MOCRA exhibitions: Robert Farber: A Retrospective, 1985-1995

A retrospective of the brief career of an artist who brought his own experiences, especially his struggle with AIDS, to bear in his work, and made connections across time and geography to enrich our understanding.

Robert Farber: A Retrospective, 1985 - 1995

November 18, 2000  - January 28, 2001
     free public opening reception 
     Sunday, November 18, 5:00 - 7:00 p.m.
exhibition extended through April 1, 2001

Day Without Art 2000
an annual observance on the eve of World AIDS Day, bringing together members of the St. Louis visual and performing arts communities

     Thursday, November 30, 2000  6 p.m.
     for more information click here

An exhibition catalog is available for sale;
all proceeds will be given to the AIDS Foundation of Saint Louis

General Exhibition Information
Hours: Tues - Sun, 11 am - 4 pm
Directions and Parking information
Group visit information

Here is an artist whose gift and command are profound;
and, here is an artist who can move and shame one simultaneously,
so urgent and wrenched is his accomplishment.
   - Edward Albee, playwright

Robert Farber - Altar #1 (1990)

Altar #1, 1990. Mixed media, gold leaf,
black and white photograph on wood.
20 x 24 in. Collection of MOCRA.

New York artist Robert Farber turned to art in his mid-30s and pursued it until his death in 1995 at the age of 47. His work has been shown in such distinguished institutions as the Museum of Modern Art, the Whitney Museum of American Art, the Art Institute of Chicago, the Isabella Stewart Gardner Museum, the New Museum of Contemporary Art, the Rose Art Museum of Brandeis University, and the Fisher Gallery at the University of Southern California.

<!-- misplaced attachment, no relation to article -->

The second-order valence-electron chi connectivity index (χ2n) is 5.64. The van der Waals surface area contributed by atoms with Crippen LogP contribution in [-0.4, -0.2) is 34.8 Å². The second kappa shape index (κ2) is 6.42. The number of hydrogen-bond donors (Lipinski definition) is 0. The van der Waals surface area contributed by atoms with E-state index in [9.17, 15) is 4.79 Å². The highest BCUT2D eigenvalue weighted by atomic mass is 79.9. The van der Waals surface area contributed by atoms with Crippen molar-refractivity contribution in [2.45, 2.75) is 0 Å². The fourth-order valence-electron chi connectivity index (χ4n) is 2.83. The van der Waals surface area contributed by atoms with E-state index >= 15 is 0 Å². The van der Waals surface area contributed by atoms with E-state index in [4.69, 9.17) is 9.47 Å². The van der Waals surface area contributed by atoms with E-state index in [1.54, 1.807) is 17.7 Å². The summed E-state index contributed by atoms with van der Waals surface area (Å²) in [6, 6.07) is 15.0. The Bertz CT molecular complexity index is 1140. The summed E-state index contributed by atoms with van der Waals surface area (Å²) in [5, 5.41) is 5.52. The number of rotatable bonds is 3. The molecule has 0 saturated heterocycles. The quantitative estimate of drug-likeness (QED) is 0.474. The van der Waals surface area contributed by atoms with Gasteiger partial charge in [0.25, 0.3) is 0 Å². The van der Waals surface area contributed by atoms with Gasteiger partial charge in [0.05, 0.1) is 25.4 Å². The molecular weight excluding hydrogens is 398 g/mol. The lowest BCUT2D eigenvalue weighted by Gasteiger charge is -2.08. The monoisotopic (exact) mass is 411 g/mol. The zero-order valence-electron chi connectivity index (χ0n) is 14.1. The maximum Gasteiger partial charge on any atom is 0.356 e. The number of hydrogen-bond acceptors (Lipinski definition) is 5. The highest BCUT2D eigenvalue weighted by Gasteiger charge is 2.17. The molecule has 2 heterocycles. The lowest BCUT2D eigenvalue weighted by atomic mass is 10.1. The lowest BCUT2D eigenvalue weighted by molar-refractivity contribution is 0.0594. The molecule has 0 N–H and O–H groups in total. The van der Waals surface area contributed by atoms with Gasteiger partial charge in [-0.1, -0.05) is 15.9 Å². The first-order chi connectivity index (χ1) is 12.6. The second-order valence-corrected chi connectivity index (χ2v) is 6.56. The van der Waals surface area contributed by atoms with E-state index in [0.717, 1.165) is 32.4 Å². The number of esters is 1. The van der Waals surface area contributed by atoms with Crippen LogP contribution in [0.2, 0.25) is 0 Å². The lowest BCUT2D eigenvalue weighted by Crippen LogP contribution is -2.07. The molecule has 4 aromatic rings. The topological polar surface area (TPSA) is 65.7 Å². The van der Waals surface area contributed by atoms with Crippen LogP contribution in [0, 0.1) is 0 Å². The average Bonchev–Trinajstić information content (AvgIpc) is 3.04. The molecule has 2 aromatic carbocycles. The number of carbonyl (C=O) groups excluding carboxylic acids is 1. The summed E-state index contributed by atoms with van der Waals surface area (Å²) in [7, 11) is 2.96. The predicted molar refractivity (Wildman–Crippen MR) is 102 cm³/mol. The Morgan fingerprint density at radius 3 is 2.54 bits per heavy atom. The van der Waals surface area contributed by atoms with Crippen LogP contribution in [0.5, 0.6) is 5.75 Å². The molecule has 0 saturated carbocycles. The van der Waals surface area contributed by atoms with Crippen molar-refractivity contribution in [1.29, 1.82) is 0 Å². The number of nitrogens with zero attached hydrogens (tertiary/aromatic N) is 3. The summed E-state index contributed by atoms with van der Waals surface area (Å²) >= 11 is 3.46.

This exhibition includes some of Farber’s early, highly autobiographical works. After learning in 1989 that he was HIV positive, he turned to AIDS as the dominant subject of his art. This approach culminated in his most important work, the Western Blot series (1991-94), large constructions that combine painting, drawing, texts and architectural elements. These works move beyond individual experience and take on a global perspective that links present reality with a Europe ravaged by the bubonic plague centuries ago.

It is a vision by turns painful, moving, compassionate and courageous -- and always thoughtful. "Farber’s work has less finality, and more hope in my view, representing not death at all, but the struggle of art to frame life while it can still be lived," writes art historian Michael Camille. At a time when many Americans seem apathetic and willfully ignorant about AIDS' impact throughout the world, Farber’s work insists that we take notice, and suggests a life-affirming way of addressing the crisis.

Robert Farber - Western Blot #19 (detail) (1993)

Western Blot #19, 1990. Mixed media on wood panels. 60 x 81 in. 
Courtesy of the Robert D. Farber Foundation.

Additional links

Robert Farber in The Estate Project

Robert Farber obituary in The New York Times

Boccaccio's Decameron - a source for several of Farber's works

Robert Farber: A Retrospective in the media
Higher purpose. Greater good.
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